Thursday, January 9, 2014

What I've Been Reading

The Most Important Thing Illuminated: Uncommon Sense for the Thoughtful Investor by Howard Marks. If you are an amateur or a professional investor, it would be a great idea to re-read this book every year to get some "mental clarity." If you are not into investing but troubled by the insanity around you then you too can meditate on this book.

The Most Important Thing Is . . . Second Level Thinking:
Second-level thinking is deep, complex and convoluted. The second-level thinker takes a great many things into account:
  • What is the range of likely future outcomes?
  • Which outcome do I think will occur?
  • What’s the probability I’m right?
  • What does the consensus think?
  • How does my expectation differ from the consensus?
  • How does the current price for the asset comport with the consensus view of the future, and with mine?
  • Is the consensus psychology that’s incorporated in the price too bullish or bearish?
  • What will happen to the asset’s price if the consensus turns out to be right, and what if I’m right?
The Most Important Thing Is . . . Understanding Market Efficiency (and Its Limitations):
Efficiency is not so universal that we should give up on superior performance. At the same time, efficiency is what lawyers call a “rebuttable presumption”— something that should be presumed to be true until someone proves otherwise. Therefore, we should assume that efficiency will impede our achievement unless we have good reason to believe it won’t in the present case.
  • Respect for efficiency says that before we embark on a course of action, we should ask some questions: have mistakes and mispricings been driven out through investors’ concerted efforts, or do they still exist, and why? 
Think of it this way:
  • Why should a bargain exist despite the presence of thousands of investors who stand ready and willing to bid up the price of anything that’s too cheap?
  • If the return appears so generous in proportion to the risk, might you be overlooking some hidden risk?
  • Why would the seller of the asset be willing to part with it at a price from which it will give you an excessive return?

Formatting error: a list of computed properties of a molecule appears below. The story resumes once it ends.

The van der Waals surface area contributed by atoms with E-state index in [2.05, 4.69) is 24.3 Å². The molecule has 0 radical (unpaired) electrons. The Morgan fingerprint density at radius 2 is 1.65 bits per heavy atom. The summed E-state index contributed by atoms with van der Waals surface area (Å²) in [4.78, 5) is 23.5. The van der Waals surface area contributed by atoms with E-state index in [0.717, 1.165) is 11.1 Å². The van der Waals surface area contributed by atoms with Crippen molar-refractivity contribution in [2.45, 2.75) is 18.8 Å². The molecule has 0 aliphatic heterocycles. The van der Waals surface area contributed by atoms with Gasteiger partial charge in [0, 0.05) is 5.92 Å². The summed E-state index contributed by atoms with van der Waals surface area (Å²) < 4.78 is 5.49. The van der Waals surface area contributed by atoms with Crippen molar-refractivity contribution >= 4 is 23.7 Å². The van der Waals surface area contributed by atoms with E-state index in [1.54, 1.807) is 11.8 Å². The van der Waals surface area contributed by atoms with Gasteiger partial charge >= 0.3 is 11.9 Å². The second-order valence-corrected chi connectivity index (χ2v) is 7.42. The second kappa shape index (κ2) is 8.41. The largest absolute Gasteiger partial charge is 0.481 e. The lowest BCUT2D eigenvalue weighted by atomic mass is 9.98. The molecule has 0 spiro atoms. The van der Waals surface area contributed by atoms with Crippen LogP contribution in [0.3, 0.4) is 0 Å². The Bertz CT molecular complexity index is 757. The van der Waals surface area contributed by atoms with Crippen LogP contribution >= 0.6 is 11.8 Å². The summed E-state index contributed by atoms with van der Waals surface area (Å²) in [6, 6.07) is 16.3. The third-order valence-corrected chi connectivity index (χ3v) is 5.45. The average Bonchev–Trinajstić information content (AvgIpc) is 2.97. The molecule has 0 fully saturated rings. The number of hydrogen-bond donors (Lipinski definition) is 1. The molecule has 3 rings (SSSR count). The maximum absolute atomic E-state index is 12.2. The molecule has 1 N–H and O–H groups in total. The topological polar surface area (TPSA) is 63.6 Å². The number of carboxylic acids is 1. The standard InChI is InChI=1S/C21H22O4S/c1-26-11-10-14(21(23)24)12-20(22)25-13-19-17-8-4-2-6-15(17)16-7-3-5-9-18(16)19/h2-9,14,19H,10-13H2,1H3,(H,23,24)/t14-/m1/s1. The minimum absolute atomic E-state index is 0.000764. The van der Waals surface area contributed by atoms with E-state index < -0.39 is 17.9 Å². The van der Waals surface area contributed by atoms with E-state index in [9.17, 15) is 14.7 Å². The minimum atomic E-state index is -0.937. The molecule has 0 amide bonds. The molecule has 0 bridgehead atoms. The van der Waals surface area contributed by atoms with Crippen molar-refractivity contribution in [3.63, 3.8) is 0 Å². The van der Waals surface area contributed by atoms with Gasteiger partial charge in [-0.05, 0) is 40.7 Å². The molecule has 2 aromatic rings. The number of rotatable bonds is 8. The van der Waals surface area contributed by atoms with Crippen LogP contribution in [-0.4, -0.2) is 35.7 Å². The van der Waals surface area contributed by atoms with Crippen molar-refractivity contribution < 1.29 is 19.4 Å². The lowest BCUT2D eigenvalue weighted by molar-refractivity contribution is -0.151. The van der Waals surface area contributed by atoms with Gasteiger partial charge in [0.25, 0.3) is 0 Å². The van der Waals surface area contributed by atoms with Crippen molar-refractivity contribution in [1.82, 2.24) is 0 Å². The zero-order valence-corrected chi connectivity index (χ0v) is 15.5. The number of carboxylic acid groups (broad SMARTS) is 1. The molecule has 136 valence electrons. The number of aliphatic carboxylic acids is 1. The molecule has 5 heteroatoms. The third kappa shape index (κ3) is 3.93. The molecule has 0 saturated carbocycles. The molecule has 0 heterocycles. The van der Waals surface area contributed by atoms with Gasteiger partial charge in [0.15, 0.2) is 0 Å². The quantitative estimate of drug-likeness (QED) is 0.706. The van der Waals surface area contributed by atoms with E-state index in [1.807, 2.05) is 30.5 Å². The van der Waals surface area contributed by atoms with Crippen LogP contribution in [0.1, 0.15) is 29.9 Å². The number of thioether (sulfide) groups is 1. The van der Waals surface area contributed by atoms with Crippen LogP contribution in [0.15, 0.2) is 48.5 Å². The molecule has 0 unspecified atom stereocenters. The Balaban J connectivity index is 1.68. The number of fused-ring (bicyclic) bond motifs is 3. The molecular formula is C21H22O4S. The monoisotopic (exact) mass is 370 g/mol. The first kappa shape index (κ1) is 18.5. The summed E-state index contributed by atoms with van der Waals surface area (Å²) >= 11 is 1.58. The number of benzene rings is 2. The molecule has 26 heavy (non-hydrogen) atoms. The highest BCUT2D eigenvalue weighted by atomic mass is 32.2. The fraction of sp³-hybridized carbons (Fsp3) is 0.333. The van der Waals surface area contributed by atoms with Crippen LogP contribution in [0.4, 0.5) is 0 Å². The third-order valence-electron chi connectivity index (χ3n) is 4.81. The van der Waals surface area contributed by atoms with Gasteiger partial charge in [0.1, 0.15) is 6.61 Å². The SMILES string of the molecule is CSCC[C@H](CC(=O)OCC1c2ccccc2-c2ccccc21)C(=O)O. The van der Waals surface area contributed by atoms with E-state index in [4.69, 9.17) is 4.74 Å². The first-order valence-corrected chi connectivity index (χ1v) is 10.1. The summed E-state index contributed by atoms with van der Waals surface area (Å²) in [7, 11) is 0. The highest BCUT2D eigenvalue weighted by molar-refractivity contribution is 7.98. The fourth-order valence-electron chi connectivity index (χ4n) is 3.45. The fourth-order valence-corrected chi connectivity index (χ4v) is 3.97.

• Do you really know more about the asset than the seller does?
  • If it’s such a great proposition, why hasn’t someone else snapped it up?
Something else to keep in mind: just because efficiencies exist today doesn’t mean they’ll remain forever. Bottom line: Inefficiency is a necessary condition for superior investing. Attempting to outperform in a perfectly efficient market is like flipping a fair coin: the best you can hope for is fifty-fifty. For investors to get an edge, there have to be inefficiencies in the underlying process— imperfections, mispricings— to take advantage of.

The Most Important Thing Is . . . Value
The best candidate for that something tangible is fundamentally derived intrinsic value. An accurate estimate of intrinsic value is the essential foundation for steady, unemotional and potentially profitable investing.

The Most Important Thing Is . . . The Relationship Between Price and Value:
People should like something less when its price rises, but in investing they often like it more. And what of that other infamous “can’t lose” idea? In the tech bubble, buyers didn’t worry about whether a stock was priced too high because they were sure someone else would be willing to pay them more for it. Unfortunately, the greater fool theory works only until it doesn’t. Valuation eventually comes into play, and those who are holding the bag when it does have to face the music.

Buying something for less than its value. In my opinion, this is what it’s all about— the most dependable way to make money. Buying at a discount from intrinsic value and having the asset’s price move toward its value doesn’t require serendipity; it just requires that market participants wake up to reality. When the market’s functioning properly, value exerts a magnetic pull on price.

The Most Important Thing Is . . . Understanding/Recognizing/Controlling Risk:
There are many kinds of risk…. But volatility may be the least relevant of them all. Theory says investors demand more return from investments that are more volatile. But for the market to set the prices for investments such that more volatile investments will appear likely to produce higher returns, there have to be people demanding that relationship, and I haven’t met them yet. I’ve never heard anyone at Oaktree— or anywhere else, for that matter— say, “I won’t buy it, because its price might show big fluctuations,” or “I won’t buy it, because it might have a down quarter.” Thus, it’s hard for me to believe volatility is the risk investors factor in when setting prices and prospective returns. Rather than volatility, I think people decline to make investments primarily because they’re worried about a loss of capital or an unacceptably low return. To me, “I need more upside potential because I’m afraid I could lose money” makes an awful lot more sense than “I need more upside potential because I’m afraid the price may fluctuate.” No, I’m sure “risk” is— first and foremost— the likelihood of losing money.